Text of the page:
International Women’s Day – Interview with Dr. Safia Barikzai
International Women’s Day (Thursday 8th March 2018) is a global day celebrating the social, economic, cultural and political achievements of women. The day also marks a call to action for accelerating gender parity. International Women’s Day is all about unity, celebration, reflection, advocacy and action – whatever that looks like globally at a local level.
To celebrate this International Women’s Day I, Indira Patel, Women’s Officer at LSBSU, will be bringing you an exclusive series of interviews from strong women here at London South Bank University.
For our first interview, we have been lucky enough to talk to Dr. Safia Barikzai. Safia joined London South Bank University as a Senior Lecturer in 2007. She is now an Associate Professor and has taught on and led a number of different teaching modules, she was seconded to the Nathu Puri Institute for Engineering and Enterprise, and is a part of LSBU’s RoboGals team.
Why is International Women’s Day important to you?
It’s important to me on two levels.
Firstly, on a personal level I am from Afghanistan and I came to the UK as a refugee. In Afghanistan fewer girls have the opportunity to study and to get an education, therefore one of my passions lie in increasing accessibility to education for girls and women – and International Women’s Day helps to raise awareness of issues around gender inequalities and promote education for girls.
Professionally, I see fewer female students taking up STEM subjects (science, technology, engineering and mathematics) and that’s an area we need to work on. International Women’s Day is an opportunity for us to celebrate the strong female role models from diverse backgrounds and I’m really pleased that the university and Student Union do so much work around LGBT+ week and Black History month. These intersectionality’s are important and if they are celebrated during International Women’s Day we can get more diversity in subject areas where women are less represented.
Can you tell us a bit about Robogals? What are its aims and what does a typical session look like?
Robogals is very new to LSBU, and it was through my colleague and our team leader Dr. Gabriela Gallegos Garrido, Ph.D., that we got connected to Robogals Global – I consider her to be the real ‘Robogal’!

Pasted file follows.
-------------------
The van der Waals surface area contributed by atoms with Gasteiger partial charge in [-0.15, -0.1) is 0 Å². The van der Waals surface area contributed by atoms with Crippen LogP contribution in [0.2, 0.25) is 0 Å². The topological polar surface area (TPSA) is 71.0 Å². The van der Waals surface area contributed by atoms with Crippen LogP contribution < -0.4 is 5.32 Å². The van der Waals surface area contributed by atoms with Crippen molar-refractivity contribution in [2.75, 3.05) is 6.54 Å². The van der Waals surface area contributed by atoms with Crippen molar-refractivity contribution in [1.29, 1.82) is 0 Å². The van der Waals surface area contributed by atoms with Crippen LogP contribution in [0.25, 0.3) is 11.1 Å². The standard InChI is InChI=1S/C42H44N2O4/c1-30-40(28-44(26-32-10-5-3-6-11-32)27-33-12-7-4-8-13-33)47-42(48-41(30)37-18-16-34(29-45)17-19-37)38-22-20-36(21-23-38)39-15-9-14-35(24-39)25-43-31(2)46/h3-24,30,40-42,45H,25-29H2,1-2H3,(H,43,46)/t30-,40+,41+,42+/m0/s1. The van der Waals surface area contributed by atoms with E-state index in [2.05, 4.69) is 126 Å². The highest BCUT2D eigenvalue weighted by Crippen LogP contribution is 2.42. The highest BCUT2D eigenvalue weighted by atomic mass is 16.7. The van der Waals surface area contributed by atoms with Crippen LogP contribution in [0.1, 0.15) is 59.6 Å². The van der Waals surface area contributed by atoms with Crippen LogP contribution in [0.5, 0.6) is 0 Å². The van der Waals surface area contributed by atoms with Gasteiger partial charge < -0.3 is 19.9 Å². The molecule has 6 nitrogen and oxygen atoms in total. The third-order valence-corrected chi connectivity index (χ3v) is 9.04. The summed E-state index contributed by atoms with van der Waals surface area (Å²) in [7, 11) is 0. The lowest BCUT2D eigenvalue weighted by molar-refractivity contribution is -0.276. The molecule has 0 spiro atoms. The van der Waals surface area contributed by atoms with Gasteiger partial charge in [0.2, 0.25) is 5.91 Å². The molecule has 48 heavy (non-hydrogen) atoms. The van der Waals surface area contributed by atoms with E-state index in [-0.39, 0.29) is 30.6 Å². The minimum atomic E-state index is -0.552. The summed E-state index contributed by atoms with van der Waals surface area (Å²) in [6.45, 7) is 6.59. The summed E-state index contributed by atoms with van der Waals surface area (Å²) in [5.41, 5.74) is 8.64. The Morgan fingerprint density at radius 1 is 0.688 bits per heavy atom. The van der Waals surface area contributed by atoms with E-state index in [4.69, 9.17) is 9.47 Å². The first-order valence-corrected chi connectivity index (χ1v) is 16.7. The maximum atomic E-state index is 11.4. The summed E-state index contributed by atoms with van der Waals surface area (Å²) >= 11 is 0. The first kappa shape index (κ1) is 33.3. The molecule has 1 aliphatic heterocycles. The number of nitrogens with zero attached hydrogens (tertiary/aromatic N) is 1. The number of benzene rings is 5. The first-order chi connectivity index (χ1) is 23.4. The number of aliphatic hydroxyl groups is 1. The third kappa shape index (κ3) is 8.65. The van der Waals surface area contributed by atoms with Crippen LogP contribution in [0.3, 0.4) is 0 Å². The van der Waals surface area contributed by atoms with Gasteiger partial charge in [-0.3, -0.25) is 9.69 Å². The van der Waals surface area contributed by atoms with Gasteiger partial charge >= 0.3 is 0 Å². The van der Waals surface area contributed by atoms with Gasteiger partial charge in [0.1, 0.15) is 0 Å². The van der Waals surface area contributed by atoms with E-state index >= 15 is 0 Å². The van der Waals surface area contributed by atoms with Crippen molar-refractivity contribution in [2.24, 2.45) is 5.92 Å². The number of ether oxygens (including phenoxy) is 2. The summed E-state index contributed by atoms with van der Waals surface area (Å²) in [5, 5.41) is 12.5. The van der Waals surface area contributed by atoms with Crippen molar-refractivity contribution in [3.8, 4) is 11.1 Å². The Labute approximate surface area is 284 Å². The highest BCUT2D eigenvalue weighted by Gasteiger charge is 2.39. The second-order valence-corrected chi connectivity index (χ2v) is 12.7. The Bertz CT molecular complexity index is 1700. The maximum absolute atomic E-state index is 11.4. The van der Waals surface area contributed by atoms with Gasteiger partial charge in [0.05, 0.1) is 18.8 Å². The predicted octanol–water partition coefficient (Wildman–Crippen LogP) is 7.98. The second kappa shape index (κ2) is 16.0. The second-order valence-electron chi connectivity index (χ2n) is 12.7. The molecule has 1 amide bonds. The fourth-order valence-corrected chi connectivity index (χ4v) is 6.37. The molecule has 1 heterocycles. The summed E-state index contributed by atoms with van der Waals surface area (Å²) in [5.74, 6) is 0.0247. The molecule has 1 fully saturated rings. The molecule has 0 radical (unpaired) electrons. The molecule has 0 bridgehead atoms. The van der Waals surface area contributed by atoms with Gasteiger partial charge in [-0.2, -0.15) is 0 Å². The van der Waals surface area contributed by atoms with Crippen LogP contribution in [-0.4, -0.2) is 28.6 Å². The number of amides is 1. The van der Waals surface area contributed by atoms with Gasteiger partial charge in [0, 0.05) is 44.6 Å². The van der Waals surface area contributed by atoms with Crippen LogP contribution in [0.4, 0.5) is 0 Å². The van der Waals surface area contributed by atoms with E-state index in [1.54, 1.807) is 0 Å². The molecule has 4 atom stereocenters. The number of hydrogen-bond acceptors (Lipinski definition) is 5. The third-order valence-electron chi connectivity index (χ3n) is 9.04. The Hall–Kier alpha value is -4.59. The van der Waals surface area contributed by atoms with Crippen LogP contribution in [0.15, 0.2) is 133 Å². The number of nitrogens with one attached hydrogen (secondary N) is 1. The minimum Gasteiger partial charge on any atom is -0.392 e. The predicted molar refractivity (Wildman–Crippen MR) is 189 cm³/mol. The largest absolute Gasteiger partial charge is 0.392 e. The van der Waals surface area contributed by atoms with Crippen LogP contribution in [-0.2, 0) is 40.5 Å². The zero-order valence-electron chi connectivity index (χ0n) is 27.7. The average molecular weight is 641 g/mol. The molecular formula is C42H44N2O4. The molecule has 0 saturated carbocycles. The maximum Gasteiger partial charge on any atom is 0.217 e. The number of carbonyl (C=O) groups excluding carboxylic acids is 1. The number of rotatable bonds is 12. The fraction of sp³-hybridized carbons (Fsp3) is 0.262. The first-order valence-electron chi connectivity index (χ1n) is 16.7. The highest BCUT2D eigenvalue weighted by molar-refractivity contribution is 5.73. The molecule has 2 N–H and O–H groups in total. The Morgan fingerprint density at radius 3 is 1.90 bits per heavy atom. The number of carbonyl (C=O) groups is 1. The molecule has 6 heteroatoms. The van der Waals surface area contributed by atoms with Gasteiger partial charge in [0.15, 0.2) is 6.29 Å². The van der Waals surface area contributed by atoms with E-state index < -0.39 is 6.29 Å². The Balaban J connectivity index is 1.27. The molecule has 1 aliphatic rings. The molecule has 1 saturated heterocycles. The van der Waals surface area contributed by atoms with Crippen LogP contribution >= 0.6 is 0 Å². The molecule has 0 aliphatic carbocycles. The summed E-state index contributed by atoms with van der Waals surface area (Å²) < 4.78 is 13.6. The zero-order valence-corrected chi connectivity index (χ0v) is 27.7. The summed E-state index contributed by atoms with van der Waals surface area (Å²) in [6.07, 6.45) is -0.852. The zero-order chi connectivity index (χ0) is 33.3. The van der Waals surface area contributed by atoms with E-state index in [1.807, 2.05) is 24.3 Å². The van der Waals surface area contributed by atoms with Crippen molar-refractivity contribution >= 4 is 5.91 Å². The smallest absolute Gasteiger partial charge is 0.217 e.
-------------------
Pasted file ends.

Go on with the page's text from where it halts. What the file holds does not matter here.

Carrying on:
Robogals is a global initiative that promotes STEM subjects including the arts (so STEAM rather than STEM) to young girls. We work alongside our university students, who are STEM ambassadors and role models, and go into schools to run training programs and workshops.
We work with young pupils, both girls and boys, to heighten their awareness of STEM subjects. There is a perception of what engineering looks like and we want to demystify that and showcase that actually, engineering is very much creative and fun. The aim is to promote STEM and make it more accessible to young people; especially within the local area which has a high level of socioeconomic challenges.
We’re very new and are in the process of becoming a Student Union society and we hope that in the future it is led by students for students with our support. RoboGals LSBU team won an award for at the RoboGals EMEA SINE conference held at Aberdeen University, 10 – 12th Feb 2018. The award was in recognition for our STEM outreach activities.
Who has inspired you to get to where you are in your career?
I have had many inspirational role models but the person that has really inspired me personally is my grandmother. Often when we speak of inspirational people we speak of well-known names and people that we hear about in the media, but for me it is my grandmother. I am from Afghanistan and when my grandmother was young it wasn’t the norm for girls to get an education and there weren’t schools for girls, yet she was home schooled and she taught herself beyond that. It’s really important that we can acknowledge those family connections and are able to see the strong women within our own support networks.